Snowshoe Races Jan. 8 at Black Canyon National Park
by Beverly Corbell
Dec 23, 2010 | 1389 views | 0 0 comments | 8 8 recommendations | email to a friend | print
<b>SNOW RUNNERS</b> — The Winter Rim Romp, a 5-mile snowshoe race along Rim Road at Black Canyon on Jan. 8, is a brand new event at the national park sponsored by the San Juan Mountain Runners that will benefit the Montrose Community Foundation. Snowshoes will be provided, and Park Rangers will also conduct for shorter snowshoe hikes along park trails for kids, families and those who want to go slow. (Photo Courtesy San Juan Mountain Runners)
SNOW RUNNERS — The Winter Rim Romp, a 5-mile snowshoe race along Rim Road at Black Canyon on Jan. 8, is a brand new event at the national park sponsored by the San Juan Mountain Runners that will benefit the Montrose Community Foundation. Snowshoes will be provided, and Park Rangers will also conduct for shorter snowshoe hikes along park trails for kids, families and those who want to go slow. (Photo Courtesy San Juan Mountain Runners)
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Fundraiser for Montrose Community Foundation

MONTROSE – If you think walking in snowshoes gets your heart rate up, try running in them. A new event to be held at Black Canyon National Park on Jan. 8 will allow just that, when runners in snowshoes will take off on the Winter Rim Romp, a new five-mile (8K) run/walk to benefit the Montrose Community Foundation.

The San Juan Mountain Runners, a running club with members from Telluride, Montrose, Ouray, Gunnison and other area towns, is organizing the event, said member Scott Shine, and the entry fee is $30. The run starts at 10 a.m. and entrants should pre-register at blackcanyonraces.com.

“If you register in advance, you get a winter beanie for doing the race – and a hot lunch afterwards,” Shine said.

For those who want to snowshoe but not enter the race, park rangers will offer a somewhat milder activity, guided walks along park trails for the whole family that start at 10:05 a.m. The ranger walks are free and lunch is available for $5. The park provides snowshoes.

“We see it was a way to get kids and families out and active,” Shine said. “We will have a hot lunch of chili with tents set up so people can enjoy the views of the canyon in the winter.”

The 8K run will begin at the Visitor’s Center for an out-and-back course that goes over small hills as it curves along the canyon rim, with an aid station serving water at the two-and-a-half-mile turnaround point, Shine said.

Sponsors for the run include Hammer Nutrition, Jeans Westerner, Masters Law Firm, Anytime Fitness, Montrose Association of Commerce and Tourism, and Coffee Trader, Shine said, and the Montrose Community Foundation is a co-sponsor.

Providing funding for the Montrose Community Foundation, now in its 21st year, is important because it helps support many other nonprofits with annual grants, offers student scholarships and more, Shine said.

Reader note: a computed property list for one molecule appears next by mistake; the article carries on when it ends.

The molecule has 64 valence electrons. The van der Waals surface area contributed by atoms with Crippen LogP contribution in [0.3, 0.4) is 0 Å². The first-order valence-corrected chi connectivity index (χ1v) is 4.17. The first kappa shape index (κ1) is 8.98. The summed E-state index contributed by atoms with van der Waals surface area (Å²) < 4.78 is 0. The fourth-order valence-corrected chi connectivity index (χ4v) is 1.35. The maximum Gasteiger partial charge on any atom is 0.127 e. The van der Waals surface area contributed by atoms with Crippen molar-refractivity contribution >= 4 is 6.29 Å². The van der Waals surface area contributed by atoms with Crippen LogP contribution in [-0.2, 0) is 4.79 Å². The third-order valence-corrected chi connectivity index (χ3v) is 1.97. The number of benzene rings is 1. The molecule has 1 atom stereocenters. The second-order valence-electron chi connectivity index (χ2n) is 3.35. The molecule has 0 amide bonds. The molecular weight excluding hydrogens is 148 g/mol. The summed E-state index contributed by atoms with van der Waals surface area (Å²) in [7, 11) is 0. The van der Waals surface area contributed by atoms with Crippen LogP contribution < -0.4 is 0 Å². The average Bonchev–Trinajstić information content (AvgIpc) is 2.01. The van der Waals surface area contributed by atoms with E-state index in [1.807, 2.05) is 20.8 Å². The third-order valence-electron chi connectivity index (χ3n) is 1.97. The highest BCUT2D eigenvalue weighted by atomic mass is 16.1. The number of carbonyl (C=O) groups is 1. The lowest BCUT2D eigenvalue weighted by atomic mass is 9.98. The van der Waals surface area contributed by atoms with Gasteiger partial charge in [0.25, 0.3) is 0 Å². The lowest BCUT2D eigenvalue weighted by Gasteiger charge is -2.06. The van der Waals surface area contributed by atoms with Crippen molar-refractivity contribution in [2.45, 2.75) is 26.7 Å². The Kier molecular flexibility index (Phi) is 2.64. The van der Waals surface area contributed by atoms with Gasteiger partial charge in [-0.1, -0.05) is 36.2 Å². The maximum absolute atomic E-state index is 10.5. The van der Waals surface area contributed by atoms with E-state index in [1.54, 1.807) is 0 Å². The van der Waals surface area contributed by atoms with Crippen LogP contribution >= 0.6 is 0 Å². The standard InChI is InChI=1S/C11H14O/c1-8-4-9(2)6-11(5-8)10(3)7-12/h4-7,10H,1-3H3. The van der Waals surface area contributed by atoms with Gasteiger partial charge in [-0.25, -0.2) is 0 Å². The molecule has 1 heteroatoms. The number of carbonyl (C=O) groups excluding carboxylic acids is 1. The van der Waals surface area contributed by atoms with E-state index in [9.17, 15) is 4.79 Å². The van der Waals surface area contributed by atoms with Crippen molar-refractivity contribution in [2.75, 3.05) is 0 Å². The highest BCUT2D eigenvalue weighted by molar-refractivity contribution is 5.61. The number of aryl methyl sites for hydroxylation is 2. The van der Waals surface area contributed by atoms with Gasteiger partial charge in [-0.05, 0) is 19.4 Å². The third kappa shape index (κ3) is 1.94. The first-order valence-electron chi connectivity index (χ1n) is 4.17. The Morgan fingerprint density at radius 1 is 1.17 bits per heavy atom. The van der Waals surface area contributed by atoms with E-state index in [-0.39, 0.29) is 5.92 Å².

According to its website, the mission of the foundation includes connecting charitable donors to community causes, promoting worthwhile community projects, growth and management of permanent endowment funds, providing grants and other support to community organizations, and facilitating estate and legacy giving.

Giving back to the foundation through the Winter Rim Romp will also be fun for the racers, Shine said.

“Running in snowshoes is kind of a new thing and it’s getting more and more popular,” he said. “Some companies make snowshoes just for running that are smaller, but it’s harder than running on pavement – a lot harder.”

Still, with the smaller snowshoes, usually 8 by 25 inches or less, runners can get to a running stride, Shine said. Prizes will be awarded for overall male and female winners, probably gift cards to local businesses. Everyone who enters the race will also be entered into a raffle for outdoor gear from local businesses, he said.

The key to snowshoe running, according to Running Times Magazine's website, runningtimes.com, is to think in terms of time, not distance, since it can take up to an hour to cover just three or four miles. Snowshoe running is a higher quality aerobic workout while enjoying the outdoors, according to the website, and heart rates climb quite high even at slower speeds, especially at higher altitudes. But the overall impact on the body is less, for the same cardiovascular benefits as street running, because of the slower pace and softer surfaces underfoot.

“Snowshoeing engages stabilizing muscle groups around the hips and core more than road running,” the website states, and the risk of injury is less.

To learn more about snowshoe running, check out the website of the United States Snowshoe Association at snowshoeracing.com.

The site lists other snowshoe races in the state, such as the Swift Skedaddle Snowshoe Race in Silverthorne on Jan. 6 and the Colorado State Snowshoe Championship on Jan. 15 at Ski Cooper.

Snowshoe racing is not a big spectator sport, Shine said, since it’s hard to view the runners along the route, but viewers can see racers leave and “congratulate them as they finish,” he said. since the start/finish area will be near the Visitor’s Center.

“They could also walk out a ways along the course and observe more,” he said.

The San Juan Mountain Runners holds “fun runs” on Saturdays and may launch a 13.1-mile half-marathon at Black Canyon in the fall of 2011, Shine said. But the club’s biggest event is the annual Black Canyon Ascent in May, which last year drew more than sixty runners for men’s and women’s races.

“We’ve been doing it for 35 years, and we get some elite runners for it,” Shine said.

To learn more about the running club, Shine can be reached at 970/901-9667 or slshine@me.com.

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